With ‘diversity’ a current buzz word, I’ve been pondering what it means to me, personally. Take the idea that black culture matters (which is what ‘diversity’ has come to signify in popular modern parlance). A no-brainer as far as I’m concerned, but whereas others are identifying black musicians or writers to back up their cause I’d rather ponder the great, ride high on their gifts – I’m thinking Langston Hughes, Parker, Mingus, Walcott, Baldwin, Morrison, Armstrong, Holliday, Ellington, Basie, Fitzgerald, Angelou, the MJQ (Modern Jazz Quartet) and so on – accepting the riches they’ve given me and forgetting the issues of colour or racial origins. When I first encountered Fitzgerald, Ellington and Bechet (as a kid I’d play their records constantly) I had no idea they were black, but I did know that they were better than virtually anyone else in the genre at the time – and still are. Quality is what matters and it’s still the Number One priority, at least as far as I’m concerned.
I listen to the enriching music of Max Reger – who’s about as dead and white as it’s possible to be, stylistically at least – watching a video where the conductor is Wayne Marshall. Would either you or I guess that Marshall is black without foreknowledge? Not by listening, that’s for sure. Take the MJQ’s late pianist John Lewis playing straight Bach, or Keith Jarrett in Bach or Shostakovich. The stew is boiling and no one sensitive to culture can resist its powerful aroma. Celebrate individual ingredients by all means, but never forget that context is everything. A good deal has gone pear-shaped since the Sixties, but one Sixties legacy has remained potent: cultural cross-pollination (and by that I don’t mean multi-culturalism, which is a very different subject).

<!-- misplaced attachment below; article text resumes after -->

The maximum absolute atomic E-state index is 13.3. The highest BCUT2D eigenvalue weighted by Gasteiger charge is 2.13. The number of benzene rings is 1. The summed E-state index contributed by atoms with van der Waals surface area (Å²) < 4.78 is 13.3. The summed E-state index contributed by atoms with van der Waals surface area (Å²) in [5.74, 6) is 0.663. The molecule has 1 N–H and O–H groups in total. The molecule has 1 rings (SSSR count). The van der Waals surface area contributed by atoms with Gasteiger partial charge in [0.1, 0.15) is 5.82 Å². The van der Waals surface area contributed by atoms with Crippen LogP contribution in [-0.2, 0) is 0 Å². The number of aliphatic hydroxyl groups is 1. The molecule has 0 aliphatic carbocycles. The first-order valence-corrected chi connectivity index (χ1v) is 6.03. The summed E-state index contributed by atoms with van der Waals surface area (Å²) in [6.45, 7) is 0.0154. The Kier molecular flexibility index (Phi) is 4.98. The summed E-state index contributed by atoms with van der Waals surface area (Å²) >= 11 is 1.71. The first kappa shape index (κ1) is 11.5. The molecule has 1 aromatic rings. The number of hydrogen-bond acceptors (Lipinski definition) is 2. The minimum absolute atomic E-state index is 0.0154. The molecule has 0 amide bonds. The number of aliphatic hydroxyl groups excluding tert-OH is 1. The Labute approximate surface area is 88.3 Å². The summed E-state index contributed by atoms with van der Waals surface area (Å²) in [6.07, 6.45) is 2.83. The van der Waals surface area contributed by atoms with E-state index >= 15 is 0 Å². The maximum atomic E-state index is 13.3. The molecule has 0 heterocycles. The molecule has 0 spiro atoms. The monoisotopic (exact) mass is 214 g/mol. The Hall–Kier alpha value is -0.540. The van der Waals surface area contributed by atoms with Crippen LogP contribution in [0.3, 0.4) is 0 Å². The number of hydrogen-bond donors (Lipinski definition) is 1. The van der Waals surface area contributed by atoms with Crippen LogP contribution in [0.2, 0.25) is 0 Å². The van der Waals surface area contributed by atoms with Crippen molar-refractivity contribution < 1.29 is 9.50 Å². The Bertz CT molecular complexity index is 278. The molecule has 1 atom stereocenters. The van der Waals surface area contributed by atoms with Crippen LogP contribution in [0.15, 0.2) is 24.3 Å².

What prompted this heartfelt outburst is a recent book on poetry, the best ‘history’ I’ve ever read as it so happens, John Carey’s ‘A Little History of Poetry’ (Yale, £14.99). Most studies on the subject ply their narrative with a certain level of pedantry, dotting ‘I’s and crossing ‘T’s where eagerly pushing forwards would be a far better option, and which is precisely what Carey does here. He starts with the Epic of Gilgamesh, enters the realms of war, adventure and love with Homer and Sappho, then proceeds among the Latin classics (including Virgil), Anglo-Saxon poetry and, beyond that, the likes of Dante, Petrarch and Villon, the Elizabethans, John Donne, then the age of individualism, including the gnomic Herrick whose work I hardly knew. Happily, and with thanks to Oxfam in nearby Watford, I was able to acquire a handsome Herrick ‘complete works’ and am currently lapping it up. Religious individualists are covered, as are the Romantics and the likes of Yeats, Pound and Eliot, their vices as much illuminated as their virtues. Major Americans such as Whitman, Stevens and Dickinson are prominent, and so are the Germans Goethe, Rilke and Heine, though oddly Hölderlin is absent. Meaningful – and memorable – quotations are plentiful and, yes, [Langston] Hughes, Walcott and Angelou are all there. The beauty of Carey’s book is that it gives you reasons to take poetry on as an urgent project (20th century Brits such Larkin, [Ted] Hughes and the likes fire straight from the hip), making it a necessary subject. Of writers on music only Alex Ross, whose newly issued ‘Wagnerism’ is a modern masterpiece, can compare. So if you’ve a friend or relative who reckons he/she doesn’t like poetry, this is your chance to prove them wrong.